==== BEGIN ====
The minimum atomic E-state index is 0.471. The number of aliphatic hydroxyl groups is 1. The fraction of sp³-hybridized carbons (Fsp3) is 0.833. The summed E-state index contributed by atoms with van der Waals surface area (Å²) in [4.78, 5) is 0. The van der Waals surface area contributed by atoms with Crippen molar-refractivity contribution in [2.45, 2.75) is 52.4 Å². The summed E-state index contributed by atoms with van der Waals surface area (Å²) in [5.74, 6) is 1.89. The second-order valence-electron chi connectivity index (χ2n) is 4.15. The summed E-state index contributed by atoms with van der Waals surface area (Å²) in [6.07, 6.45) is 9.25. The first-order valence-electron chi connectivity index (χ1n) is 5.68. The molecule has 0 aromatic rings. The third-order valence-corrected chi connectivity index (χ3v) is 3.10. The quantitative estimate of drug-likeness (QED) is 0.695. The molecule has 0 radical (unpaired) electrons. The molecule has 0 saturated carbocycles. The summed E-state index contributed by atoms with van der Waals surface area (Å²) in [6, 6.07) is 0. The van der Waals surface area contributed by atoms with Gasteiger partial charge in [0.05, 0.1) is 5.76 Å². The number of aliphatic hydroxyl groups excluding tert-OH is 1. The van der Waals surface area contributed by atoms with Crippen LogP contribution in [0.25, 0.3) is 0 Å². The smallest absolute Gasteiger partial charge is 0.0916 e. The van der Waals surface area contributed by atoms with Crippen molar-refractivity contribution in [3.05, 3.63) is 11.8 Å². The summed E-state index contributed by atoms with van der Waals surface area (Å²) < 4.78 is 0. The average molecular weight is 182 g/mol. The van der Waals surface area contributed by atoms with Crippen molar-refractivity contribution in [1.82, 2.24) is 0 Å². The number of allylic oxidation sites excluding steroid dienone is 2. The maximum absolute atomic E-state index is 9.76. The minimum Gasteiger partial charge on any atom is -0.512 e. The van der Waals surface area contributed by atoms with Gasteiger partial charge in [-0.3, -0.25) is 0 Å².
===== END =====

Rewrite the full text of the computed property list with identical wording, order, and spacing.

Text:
The minimum atomic E-state index is 0.471. The number of aliphatic hydroxyl groups is 1. The fraction of sp³-hybridized carbons (Fsp3) is 0.833. The summed E-state index contributed by atoms with van der Waals surface area (Å²) in [4.78, 5) is 0. The van der Waals surface area contributed by atoms with Crippen molar-refractivity contribution in [2.45, 2.75) is 52.4 Å². The summed E-state index contributed by atoms with van der Waals surface area (Å²) in [5.74, 6) is 1.89. The second-order valence-electron chi connectivity index (χ2n) is 4.15. The summed E-state index contributed by atoms with van der Waals surface area (Å²) in [6.07, 6.45) is 9.25. The first-order valence-electron chi connectivity index (χ1n) is 5.68. The molecule has 0 aromatic rings. The third-order valence-corrected chi connectivity index (χ3v) is 3.10. The quantitative estimate of drug-likeness (QED) is 0.695. The molecule has 0 radical (unpaired) electrons. The molecule has 0 saturated carbocycles. The summed E-state index contributed by atoms with van der Waals surface area (Å²) in [6, 6.07) is 0. The van der Waals surface area contributed by atoms with Gasteiger partial charge in [0.05, 0.1) is 5.76 Å². The number of aliphatic hydroxyl groups excluding tert-OH is 1. The van der Waals surface area contributed by atoms with Crippen LogP contribution in [0.25, 0.3) is 0 Å². The smallest absolute Gasteiger partial charge is 0.0916 e. The van der Waals surface area contributed by atoms with Crippen molar-refractivity contribution in [3.05, 3.63) is 11.8 Å². The summed E-state index contributed by atoms with van der Waals surface area (Å²) < 4.78 is 0. The average molecular weight is 182 g/mol. The van der Waals surface area contributed by atoms with Crippen molar-refractivity contribution in [1.82, 2.24) is 0 Å². The number of allylic oxidation sites excluding steroid dienone is 2. The maximum absolute atomic E-state index is 9.76. The minimum Gasteiger partial charge on any atom is -0.512 e. The van der Waals surface area contributed by atoms with Gasteiger partial charge in [-0.3, -0.25) is 0 Å².